The BRMS consists of:

  • A rule repository that stores and avails all defined rules whenever they’re needed
  • A development environment with a (graphical) editor that even non-IT developers can work with
  • A runtime environment that executes the set of rules with high performance (this is the actual business rule engine)
  • Multiple interfaces to connect to the existing software applications in the Company

Many applications have all their business logic within the program’s code, making maintenance, analysis, and optimization complicated, time-consuming, and cost-intensive. In addition, this setup makes the rapid implementation of changes nearly impossible.

A BRMS helps companies to separate their rule-based business logic from the rest of the application’s logic. This separation gives non-IT users capabilities to model, maintain, and optimize the business rules logic and make changes without interfering with the application’s processes.

What Are Business Rules in Programming?

A business rule is a set of conditions that define specific actions within a business context. For example, in programming, a business rule refers to the portion of your application that represents the core functionality of your application and how it works.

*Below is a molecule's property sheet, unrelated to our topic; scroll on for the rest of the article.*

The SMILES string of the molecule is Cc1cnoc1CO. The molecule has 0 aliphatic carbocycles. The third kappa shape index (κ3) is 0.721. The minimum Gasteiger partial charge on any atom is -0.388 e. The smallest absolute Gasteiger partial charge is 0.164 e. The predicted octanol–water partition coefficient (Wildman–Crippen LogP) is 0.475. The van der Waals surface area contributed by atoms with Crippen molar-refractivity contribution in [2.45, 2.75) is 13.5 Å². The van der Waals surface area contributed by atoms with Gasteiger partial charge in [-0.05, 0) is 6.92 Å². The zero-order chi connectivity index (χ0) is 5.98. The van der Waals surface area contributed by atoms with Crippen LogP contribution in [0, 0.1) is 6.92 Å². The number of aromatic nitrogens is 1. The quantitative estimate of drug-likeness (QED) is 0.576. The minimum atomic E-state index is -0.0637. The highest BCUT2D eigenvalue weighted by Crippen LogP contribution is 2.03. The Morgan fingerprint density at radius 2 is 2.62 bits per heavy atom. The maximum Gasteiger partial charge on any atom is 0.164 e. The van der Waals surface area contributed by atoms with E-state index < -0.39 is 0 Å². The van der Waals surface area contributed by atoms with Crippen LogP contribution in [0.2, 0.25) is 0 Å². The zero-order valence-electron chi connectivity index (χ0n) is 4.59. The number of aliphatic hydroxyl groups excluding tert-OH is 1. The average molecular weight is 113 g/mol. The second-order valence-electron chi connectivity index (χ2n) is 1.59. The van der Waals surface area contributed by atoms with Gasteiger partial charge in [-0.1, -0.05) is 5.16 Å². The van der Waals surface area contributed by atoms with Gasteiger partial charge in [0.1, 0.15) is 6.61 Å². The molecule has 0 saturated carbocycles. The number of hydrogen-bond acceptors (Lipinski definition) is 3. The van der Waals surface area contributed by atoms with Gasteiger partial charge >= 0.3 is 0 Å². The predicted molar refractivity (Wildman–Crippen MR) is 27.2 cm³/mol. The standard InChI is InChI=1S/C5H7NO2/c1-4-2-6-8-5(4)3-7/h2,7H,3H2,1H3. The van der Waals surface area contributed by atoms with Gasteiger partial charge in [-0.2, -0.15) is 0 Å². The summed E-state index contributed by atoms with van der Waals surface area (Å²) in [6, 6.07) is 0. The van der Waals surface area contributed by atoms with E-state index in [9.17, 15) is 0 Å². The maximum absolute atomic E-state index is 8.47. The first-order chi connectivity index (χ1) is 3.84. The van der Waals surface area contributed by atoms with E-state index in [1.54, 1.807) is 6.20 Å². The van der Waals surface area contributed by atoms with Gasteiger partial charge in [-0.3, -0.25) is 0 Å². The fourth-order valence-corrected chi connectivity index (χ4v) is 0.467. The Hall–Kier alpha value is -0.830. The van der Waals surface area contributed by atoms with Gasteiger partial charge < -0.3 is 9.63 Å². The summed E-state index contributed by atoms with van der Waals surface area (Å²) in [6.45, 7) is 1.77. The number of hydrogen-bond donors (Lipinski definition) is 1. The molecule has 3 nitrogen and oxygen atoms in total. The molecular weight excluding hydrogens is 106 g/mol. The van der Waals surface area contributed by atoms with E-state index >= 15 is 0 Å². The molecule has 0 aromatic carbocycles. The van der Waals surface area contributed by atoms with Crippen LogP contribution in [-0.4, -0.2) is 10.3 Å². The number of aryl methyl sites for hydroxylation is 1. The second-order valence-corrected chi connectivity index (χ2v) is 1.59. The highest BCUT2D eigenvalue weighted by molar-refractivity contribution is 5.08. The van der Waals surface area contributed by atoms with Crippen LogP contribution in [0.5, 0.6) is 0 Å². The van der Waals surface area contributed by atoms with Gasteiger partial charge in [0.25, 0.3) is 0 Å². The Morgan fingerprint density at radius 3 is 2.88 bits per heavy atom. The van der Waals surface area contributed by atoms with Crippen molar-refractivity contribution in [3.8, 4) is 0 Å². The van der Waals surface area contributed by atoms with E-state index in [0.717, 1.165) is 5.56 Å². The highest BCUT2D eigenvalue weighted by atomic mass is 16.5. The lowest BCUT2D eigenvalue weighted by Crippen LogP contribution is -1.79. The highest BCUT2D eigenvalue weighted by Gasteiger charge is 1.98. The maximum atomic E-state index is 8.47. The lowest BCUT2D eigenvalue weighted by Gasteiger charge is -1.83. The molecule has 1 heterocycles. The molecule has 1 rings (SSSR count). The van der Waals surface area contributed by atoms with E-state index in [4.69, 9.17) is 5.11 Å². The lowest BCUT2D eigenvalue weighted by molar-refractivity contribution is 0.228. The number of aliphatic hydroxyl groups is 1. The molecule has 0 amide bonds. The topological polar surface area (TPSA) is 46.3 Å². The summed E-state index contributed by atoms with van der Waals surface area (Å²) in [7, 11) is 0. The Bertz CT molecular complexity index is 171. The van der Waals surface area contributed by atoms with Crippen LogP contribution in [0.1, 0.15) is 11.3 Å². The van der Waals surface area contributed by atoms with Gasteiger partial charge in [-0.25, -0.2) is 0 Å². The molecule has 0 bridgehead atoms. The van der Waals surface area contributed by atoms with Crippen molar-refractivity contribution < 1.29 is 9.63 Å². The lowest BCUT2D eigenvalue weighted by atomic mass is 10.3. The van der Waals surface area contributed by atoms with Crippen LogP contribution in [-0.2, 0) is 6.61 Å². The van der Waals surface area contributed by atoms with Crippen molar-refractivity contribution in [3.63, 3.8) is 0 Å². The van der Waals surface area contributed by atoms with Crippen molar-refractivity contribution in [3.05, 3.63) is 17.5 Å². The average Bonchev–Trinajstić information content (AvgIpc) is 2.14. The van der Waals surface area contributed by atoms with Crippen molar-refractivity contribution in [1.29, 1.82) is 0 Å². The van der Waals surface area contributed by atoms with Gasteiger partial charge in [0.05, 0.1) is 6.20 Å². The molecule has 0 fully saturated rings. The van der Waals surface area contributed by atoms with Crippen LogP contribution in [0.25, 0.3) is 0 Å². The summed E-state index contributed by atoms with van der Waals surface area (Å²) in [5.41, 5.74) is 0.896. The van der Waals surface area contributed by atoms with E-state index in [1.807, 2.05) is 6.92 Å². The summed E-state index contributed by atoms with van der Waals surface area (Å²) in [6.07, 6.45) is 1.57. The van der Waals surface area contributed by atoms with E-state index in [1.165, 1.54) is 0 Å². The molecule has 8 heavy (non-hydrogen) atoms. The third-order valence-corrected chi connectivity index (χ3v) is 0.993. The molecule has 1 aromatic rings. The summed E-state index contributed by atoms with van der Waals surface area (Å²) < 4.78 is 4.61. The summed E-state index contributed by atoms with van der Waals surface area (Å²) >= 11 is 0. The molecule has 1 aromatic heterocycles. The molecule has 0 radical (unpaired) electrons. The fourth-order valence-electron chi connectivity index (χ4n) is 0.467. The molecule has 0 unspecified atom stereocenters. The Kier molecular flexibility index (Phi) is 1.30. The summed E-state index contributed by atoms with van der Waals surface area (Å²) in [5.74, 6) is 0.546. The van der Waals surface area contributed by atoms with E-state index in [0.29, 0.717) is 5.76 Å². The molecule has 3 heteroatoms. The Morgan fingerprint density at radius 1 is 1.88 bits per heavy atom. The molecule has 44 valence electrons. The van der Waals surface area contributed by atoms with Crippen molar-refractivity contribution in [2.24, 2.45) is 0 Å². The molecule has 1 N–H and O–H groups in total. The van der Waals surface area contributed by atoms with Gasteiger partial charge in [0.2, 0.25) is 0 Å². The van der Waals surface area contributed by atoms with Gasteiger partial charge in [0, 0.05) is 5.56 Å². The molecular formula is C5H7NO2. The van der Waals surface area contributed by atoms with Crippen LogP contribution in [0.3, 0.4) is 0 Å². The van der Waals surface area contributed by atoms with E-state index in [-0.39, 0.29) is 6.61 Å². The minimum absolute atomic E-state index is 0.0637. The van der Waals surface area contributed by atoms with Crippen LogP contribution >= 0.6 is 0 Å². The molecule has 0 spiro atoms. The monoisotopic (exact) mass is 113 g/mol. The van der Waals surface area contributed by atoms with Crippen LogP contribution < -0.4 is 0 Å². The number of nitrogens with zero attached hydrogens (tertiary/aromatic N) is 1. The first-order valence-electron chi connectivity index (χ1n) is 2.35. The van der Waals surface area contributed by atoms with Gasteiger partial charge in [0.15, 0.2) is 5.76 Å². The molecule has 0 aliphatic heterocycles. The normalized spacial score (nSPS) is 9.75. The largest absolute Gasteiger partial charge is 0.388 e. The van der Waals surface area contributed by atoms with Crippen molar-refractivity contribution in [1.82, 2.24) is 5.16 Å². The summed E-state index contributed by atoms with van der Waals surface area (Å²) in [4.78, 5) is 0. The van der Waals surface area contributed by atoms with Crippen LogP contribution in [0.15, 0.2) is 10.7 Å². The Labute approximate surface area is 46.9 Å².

Often confused with business logic, the two differ because business logic is responsible for encoding business rules into the software program. In contrast, the business rule asserts and defines the constraints, processes, or operations that apply to a company.

Business rules are formally written as policies or informal practices kept among employees and only known through verbal interactions.

The best practice is to document business rules to improve communication, legal compliance and ensure uniformity with information shared across the organization.

Conclusion: Develop Faster, Increase Business Agility

Automating decisions leads to improved results, lower risk, and reduced likelihood of human error. A decision platform like ACTICO decentralizes rules from a program’s code by centralizing logic for speed and decision consistency. In addition, it allows business experts and non-technical users (rather than just IT) to create the logic.

Our software combines rule-based technology and AI to help organizations process large amounts of data and make operational decisions in real-time.

These might be of interest to you

Whitepaper: Successful automation

Read about the direct involvement of business users with low-code platforms.

Download Whitepaper
Whitepaper: Successfully automating decisions

Learn how to leverage the potential of AI and expert knowledge more effectively.

Download Whitepaper
Model Business Rules and Stop Coding

Business rules are the low-code solution for rules-based automation without coding. ACTICO Platform enables business and IT users to graphically define, test, implement and change business rules quickly and without coding – taking business agility to the next level.

Learn more